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NATS 1860 Test Study Note 2

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Department
Natural Science
Course
NATS 1860
Professor
Keith Schneider
Semester
Fall

Description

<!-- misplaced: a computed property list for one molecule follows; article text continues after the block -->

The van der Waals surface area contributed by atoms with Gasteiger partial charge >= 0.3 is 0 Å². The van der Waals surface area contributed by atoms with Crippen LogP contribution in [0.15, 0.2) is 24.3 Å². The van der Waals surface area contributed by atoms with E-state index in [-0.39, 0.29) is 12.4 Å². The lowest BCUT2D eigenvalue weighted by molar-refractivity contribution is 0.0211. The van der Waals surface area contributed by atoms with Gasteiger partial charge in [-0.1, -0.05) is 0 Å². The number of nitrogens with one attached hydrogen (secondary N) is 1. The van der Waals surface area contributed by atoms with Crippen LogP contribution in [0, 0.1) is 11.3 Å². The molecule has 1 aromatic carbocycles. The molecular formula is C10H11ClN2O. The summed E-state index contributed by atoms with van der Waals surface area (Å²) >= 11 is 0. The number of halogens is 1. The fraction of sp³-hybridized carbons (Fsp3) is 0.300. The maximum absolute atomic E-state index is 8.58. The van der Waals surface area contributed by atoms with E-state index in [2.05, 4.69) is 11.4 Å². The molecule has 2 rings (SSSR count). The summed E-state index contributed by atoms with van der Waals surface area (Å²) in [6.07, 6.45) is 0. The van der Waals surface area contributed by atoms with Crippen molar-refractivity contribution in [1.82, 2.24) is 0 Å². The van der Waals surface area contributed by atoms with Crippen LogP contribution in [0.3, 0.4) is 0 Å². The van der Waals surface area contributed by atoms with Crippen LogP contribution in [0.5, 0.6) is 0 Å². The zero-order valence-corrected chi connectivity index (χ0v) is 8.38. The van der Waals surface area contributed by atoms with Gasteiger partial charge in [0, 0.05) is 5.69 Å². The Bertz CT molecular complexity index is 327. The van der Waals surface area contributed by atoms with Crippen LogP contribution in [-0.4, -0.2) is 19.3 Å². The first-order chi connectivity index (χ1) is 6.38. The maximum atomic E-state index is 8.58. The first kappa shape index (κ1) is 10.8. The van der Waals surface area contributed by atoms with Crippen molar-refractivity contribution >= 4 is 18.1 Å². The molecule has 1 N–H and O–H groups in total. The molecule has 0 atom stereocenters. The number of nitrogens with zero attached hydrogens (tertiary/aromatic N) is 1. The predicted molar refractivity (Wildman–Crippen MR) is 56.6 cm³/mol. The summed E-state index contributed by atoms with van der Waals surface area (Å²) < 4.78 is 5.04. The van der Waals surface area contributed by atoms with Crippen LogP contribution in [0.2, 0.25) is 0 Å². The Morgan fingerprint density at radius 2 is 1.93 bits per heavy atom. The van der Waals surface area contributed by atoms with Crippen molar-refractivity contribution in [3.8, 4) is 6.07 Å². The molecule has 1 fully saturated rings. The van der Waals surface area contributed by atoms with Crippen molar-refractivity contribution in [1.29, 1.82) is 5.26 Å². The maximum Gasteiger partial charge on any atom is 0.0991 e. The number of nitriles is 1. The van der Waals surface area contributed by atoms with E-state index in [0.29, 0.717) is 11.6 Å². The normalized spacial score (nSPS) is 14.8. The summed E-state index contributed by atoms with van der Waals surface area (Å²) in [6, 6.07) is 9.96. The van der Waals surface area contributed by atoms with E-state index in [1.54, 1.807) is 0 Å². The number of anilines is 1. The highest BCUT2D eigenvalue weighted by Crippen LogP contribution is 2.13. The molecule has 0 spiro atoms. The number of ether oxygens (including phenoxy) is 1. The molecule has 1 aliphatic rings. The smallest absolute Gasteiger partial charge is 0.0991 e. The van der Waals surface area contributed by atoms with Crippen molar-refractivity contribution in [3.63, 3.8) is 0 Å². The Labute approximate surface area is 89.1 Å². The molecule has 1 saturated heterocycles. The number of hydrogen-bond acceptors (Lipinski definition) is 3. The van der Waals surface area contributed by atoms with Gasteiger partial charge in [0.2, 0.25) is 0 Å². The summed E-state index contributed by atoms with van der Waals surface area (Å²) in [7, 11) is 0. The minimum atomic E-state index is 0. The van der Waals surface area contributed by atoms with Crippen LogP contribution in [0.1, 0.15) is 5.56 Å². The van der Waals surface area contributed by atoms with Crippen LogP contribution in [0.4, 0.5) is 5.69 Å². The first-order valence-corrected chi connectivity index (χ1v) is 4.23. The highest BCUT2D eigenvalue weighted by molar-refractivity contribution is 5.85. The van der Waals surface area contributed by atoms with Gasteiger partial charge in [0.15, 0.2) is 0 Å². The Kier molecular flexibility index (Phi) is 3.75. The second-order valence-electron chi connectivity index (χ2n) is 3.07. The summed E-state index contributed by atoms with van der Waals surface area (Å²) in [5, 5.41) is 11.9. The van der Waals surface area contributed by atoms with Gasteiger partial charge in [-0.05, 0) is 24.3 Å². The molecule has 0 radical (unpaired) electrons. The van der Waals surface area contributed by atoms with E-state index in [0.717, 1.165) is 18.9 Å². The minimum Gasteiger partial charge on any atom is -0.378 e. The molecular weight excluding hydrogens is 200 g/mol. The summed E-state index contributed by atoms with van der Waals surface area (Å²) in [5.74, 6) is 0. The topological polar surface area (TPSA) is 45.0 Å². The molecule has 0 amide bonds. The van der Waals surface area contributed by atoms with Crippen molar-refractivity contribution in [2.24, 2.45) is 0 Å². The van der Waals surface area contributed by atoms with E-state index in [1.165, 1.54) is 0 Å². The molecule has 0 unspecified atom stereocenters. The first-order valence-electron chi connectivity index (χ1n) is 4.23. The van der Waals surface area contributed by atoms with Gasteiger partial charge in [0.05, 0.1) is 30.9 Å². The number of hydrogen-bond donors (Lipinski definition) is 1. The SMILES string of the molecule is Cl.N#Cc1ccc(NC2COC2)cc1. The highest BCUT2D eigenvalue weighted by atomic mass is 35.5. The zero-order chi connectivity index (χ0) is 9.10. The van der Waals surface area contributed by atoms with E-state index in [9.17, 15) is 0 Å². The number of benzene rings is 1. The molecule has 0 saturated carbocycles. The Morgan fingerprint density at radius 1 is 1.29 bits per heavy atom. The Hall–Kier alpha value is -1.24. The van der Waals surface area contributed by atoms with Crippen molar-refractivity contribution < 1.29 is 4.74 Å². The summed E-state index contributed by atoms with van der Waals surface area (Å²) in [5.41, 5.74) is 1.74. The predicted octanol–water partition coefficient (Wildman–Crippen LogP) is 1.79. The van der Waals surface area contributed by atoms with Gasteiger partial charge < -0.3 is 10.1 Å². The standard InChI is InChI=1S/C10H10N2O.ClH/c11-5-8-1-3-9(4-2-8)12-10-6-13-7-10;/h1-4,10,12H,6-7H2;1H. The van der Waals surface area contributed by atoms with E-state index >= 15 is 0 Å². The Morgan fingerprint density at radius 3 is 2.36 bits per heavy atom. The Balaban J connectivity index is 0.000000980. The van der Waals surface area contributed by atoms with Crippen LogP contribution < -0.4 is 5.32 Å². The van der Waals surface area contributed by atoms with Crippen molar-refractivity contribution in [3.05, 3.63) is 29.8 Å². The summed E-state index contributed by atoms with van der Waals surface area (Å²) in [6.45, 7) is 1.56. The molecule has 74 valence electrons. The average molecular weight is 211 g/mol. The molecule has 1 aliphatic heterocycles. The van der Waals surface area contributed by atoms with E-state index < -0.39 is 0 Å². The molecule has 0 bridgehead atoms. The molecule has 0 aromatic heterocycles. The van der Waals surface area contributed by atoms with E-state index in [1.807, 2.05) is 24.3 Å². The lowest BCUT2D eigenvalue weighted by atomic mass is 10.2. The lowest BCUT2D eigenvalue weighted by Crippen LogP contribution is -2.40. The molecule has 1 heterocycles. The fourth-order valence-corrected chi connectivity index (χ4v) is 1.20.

NATS 1860 Definitions and Keywords: Part II - Depth of sleep curve: (page 244) This was a concept devised using a pendular hammer banging on a piece of wood in order to test the sensitivity to sensory stimulation. Kohlschutter came up with this experiment at 30 to 60 minute intervals of sleep onset, and the hammer was gradually raised in order to increase loudness to the supposed awakening point. Kohlschutter is significant to neuroscience because he was one of the scientists to specifically eliminate a great amount of data in order to achieve his “idealized sleep curve”. He’s also significant because he was one of the 19 century scientists to use charts to record things mechanically through instruments. These tests were made to achieve specific results that they wanted to see, which is why sometimes scientists would give falsified data. - Maria Manasseina: (245) One of the only few Russian women trained as physician in the late 19 century. She experimented on 10 puppies for the purpose of seeing how long they could stay awake. After their death she dissected their brains to find that depriving them of sleep caused lesions. She also noticed that in their brains there were cerebral hemorrhages. She is specifically important because she didn’t receive a Nobel Prize because she was a woman, showing how women were oppressed in the 19 century th scientific community, and their contributions weren’t seen as that important. - Plethysmograph: A contraption invented by Angelo Mosso in the late 19 th century. It was used to indicate decrease of blood supply during sleep, as well as an increase of blood during the period of wakefulness. The contraption worked as a glass cylinder where the arm was placed, then it was sealed with a rubber band, and then filled with water. When the arm expanded, water flowed into the test tube and lowered the pulling system showing the blood change. This contraption is important because it was one of the first methods of assessing brain injuries in different kinds of people using plemographic tracings to show relaxation in the limbs and decrease of blood supply to the brain during sleep. - Hypnotoxin: Pieron and Legendre originally discovered this concept during their theory that blood from sleepy animals injected into energized animals would make them also sleepy. This was based on the observation that if you take the cerebrospinal fluid of a tired animal and inject it into an energized animal it will produce a need for sleep. Therefore, they speculated that there was a certain chemical that when exerted into the bloodstream caused drowsiness. Pieron hypothesized that the unidentified sleep inducing hypnotoxin probably worked by “eliciting an inhibitory reflex according to the brown skewering conception”. He thought the center for the hypnotoxin was in the brainstem. - Charles Bell: He was one of the scientists to develop the Bell-Magendie Law that dealt with the motor and sensory nerve roots in the spinal cord. He did specific work on the dissection and observation of muscles of the face used n facial expression. His major contribution to the neuroscience society would be an essay he wrote in the 19 century called the Anatomy of Expressions in Painting where he would discuss his theory on facial muscles.He is significant to the localization theory because he discovered Bell’s palsy. This disease was viral infections that affected certain sections of the brain and caused the paralysis facial muscles. Bell’s discovery showed how the ability to use facial muscles, such as smiling, was important because it allowed you to communicate with others, as well as telling them how you felt (happy, angry, or sad). - Duchenne de Bologne: He’s a scientist who after reading Charles Bell’s work started using electricity to stimulate specific muscles. His major contribution to neuroscience is the being the first to use clinical photography. Through clinical photography he took pictures of patients’ various facial muscle changes after stimulation. Through this he supported the localization theory by discovering that stimulation of specific muscles can be identified with specific expressions of emotion. Also, he discovered a genetic disorder that caused the weakening of muscles at an early age, and noticed that that also affected facial muscles and prevented people from being able to show proper emotions. This disease was called Duchenne’s muscular dystrophy in his name. - Expression of Emotion in Man and Animals: Charles Darwin wrote this book in the end of the 19 century. It stated that there are specific emotions that are characteristics of species. By this, it suggested that in both man and animals, the emotions they exhibit were the ones necessary for survival and inherited from their previous generations. He also wrote that emotions are adaptive meaning that they were subject to change depending on the environment that people or animals are placed in. For example, this could’ve meant that the snarling an adaptive emotion because it was used to place fear in other animals. Since humans and animals have similar emotions, Darwin suggested that we all share a common ancestor and emotions are innate not learned. This meant that through Natural Selection, there are specific emotions that were necessary for our survival, and that’s why they’re still present. He claimed that emotions were a clear indication of how we felt, and as we grow older we gain better control over them. - Ekman: He was a scientist in the 20 century who wanted to find a culture that wouldn’t focus on the media of culture. His interest in this was in order to find out whether emotions are learned or innate. In order to answer his question he discovered a tribe in New Guinea that was never exposed to media. He discovered that there were 6 shares emotions between all of these people: happiness, sorrow, fear, anger, surprise and disgust. Through this experiment he’s important to the neuroscience community because he was able to prove that emotions are innate in our nature. He a developed a technique for using microexpressions (the 6 basic involuntary emotions) to determine lying in people. - Id: Involved in the psychoanalytic theories of human motivations and feelings, it’s also inspired by localization theories in neuroscience. It is important to the localization theory is its nature of having a specific section of our reasoning be present. This means that there is a specialized structure in the brain controlling the subconscious. It essentially suggests that there are animalistic instincts within our pre-frontal cortex and that causes us to have an unconscious mind where we make decisions based on our animalistic instincts. Freud thought up this theory with as well as the ego and the super-ego, which were said to control the conscious. - Phineas Gage: He was a railway worker who was a survivor of a work accident. In that scenario a large iron rod go through his skull, damaging parts of his frontal cortex. Before the accident Gage was a good worker, people liked him; he was respected and got along with everyone. After the damage to his pre-frontal cortex he became lazy, vulgar and not friendly. Gage’s experience suggests that the frontal cortex is connected directly to emotions and personality. Therefore, Gage was able to prove through his own experience the localization of emotions to the frontal lobe. This was significant because scientists like Galen associated the frontal lobe with intelligence, meaning that Gage’s experience disproved a previous theory and allowed for the advancement of neuroscience. - James-Lange Theory: It is a theory of psychology as a disciple, about how emotion is originating in the unconscious physical experience. Essentially, this theory is a reverse to the traditional idea of emotion causing bodily change by insisting that body changes come before emotion. This meant that emotion was the minds’ perception of the physiological state and it was different for each emotion. This theory was established through introspection and data from clinical cases. Cannon also heavily criticized it. He claimed that this theory was false because paralyzed individuals still feel the full range of emotions, despite being physically unable to move. This meant that emotions were caused by adrenalin discharges in the body, not by the actual movement of muscles. - Walter Cannon: The guy who’s responsible for fight-or-flight response, he figures prominently in our understanding of stress. The idea is that our emotional system i